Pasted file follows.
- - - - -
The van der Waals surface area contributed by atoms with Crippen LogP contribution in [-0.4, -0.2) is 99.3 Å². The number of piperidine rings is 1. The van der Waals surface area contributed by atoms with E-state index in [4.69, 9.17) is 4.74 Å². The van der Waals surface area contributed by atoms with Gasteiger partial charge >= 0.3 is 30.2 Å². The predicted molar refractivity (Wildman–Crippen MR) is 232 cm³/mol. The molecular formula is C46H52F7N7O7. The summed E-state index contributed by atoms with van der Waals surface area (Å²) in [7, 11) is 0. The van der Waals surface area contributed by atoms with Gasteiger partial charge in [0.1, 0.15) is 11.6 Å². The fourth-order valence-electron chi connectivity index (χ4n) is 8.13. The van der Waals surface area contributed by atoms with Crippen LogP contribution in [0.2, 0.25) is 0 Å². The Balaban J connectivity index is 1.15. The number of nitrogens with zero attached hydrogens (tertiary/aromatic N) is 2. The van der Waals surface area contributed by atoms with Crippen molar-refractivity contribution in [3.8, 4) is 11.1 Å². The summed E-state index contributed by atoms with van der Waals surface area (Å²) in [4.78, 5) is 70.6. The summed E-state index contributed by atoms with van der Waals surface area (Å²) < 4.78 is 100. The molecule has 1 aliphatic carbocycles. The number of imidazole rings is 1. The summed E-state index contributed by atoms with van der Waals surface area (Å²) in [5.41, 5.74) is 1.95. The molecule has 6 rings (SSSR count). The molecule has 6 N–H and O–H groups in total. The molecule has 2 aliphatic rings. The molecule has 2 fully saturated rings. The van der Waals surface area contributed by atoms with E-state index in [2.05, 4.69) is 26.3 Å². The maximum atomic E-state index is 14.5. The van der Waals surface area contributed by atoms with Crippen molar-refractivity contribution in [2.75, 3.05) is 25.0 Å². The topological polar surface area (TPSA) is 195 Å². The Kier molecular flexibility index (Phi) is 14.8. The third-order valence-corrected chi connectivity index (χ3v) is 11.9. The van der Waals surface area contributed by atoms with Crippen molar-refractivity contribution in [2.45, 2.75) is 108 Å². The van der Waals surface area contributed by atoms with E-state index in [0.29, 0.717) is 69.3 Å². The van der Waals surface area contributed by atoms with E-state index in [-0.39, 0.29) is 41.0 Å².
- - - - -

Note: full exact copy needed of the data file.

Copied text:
The van der Waals surface area contributed by atoms with Crippen LogP contribution in [-0.4, -0.2) is 99.3 Å². The number of piperidine rings is 1. The van der Waals surface area contributed by atoms with E-state index in [4.69, 9.17) is 4.74 Å². The van der Waals surface area contributed by atoms with Gasteiger partial charge >= 0.3 is 30.2 Å². The predicted molar refractivity (Wildman–Crippen MR) is 232 cm³/mol. The molecular formula is C46H52F7N7O7. The summed E-state index contributed by atoms with van der Waals surface area (Å²) in [7, 11) is 0. The van der Waals surface area contributed by atoms with Gasteiger partial charge in [0.1, 0.15) is 11.6 Å². The fourth-order valence-electron chi connectivity index (χ4n) is 8.13. The van der Waals surface area contributed by atoms with Crippen LogP contribution in [0.2, 0.25) is 0 Å². The Balaban J connectivity index is 1.15. The number of nitrogens with zero attached hydrogens (tertiary/aromatic N) is 2. The van der Waals surface area contributed by atoms with Crippen molar-refractivity contribution in [3.8, 4) is 11.1 Å². The summed E-state index contributed by atoms with van der Waals surface area (Å²) in [4.78, 5) is 70.6. The summed E-state index contributed by atoms with van der Waals surface area (Å²) < 4.78 is 100. The molecule has 1 aliphatic carbocycles. The number of imidazole rings is 1. The summed E-state index contributed by atoms with van der Waals surface area (Å²) in [5.41, 5.74) is 1.95. The molecule has 6 rings (SSSR count). The molecule has 6 N–H and O–H groups in total. The molecule has 2 aliphatic rings. The molecule has 2 fully saturated rings. The van der Waals surface area contributed by atoms with E-state index in [2.05, 4.69) is 26.3 Å². The maximum atomic E-state index is 14.5. The van der Waals surface area contributed by atoms with Crippen molar-refractivity contribution in [2.75, 3.05) is 25.0 Å². The topological polar surface area (TPSA) is 195 Å². The Kier molecular flexibility index (Phi) is 14.8. The third-order valence-corrected chi connectivity index (χ3v) is 11.9. The van der Waals surface area contributed by atoms with Crippen molar-refractivity contribution in [2.45, 2.75) is 108 Å². The van der Waals surface area contributed by atoms with E-state index in [0.29, 0.717) is 69.3 Å². The van der Waals surface area contributed by atoms with E-state index in [-0.39, 0.29) is 41.0 Å².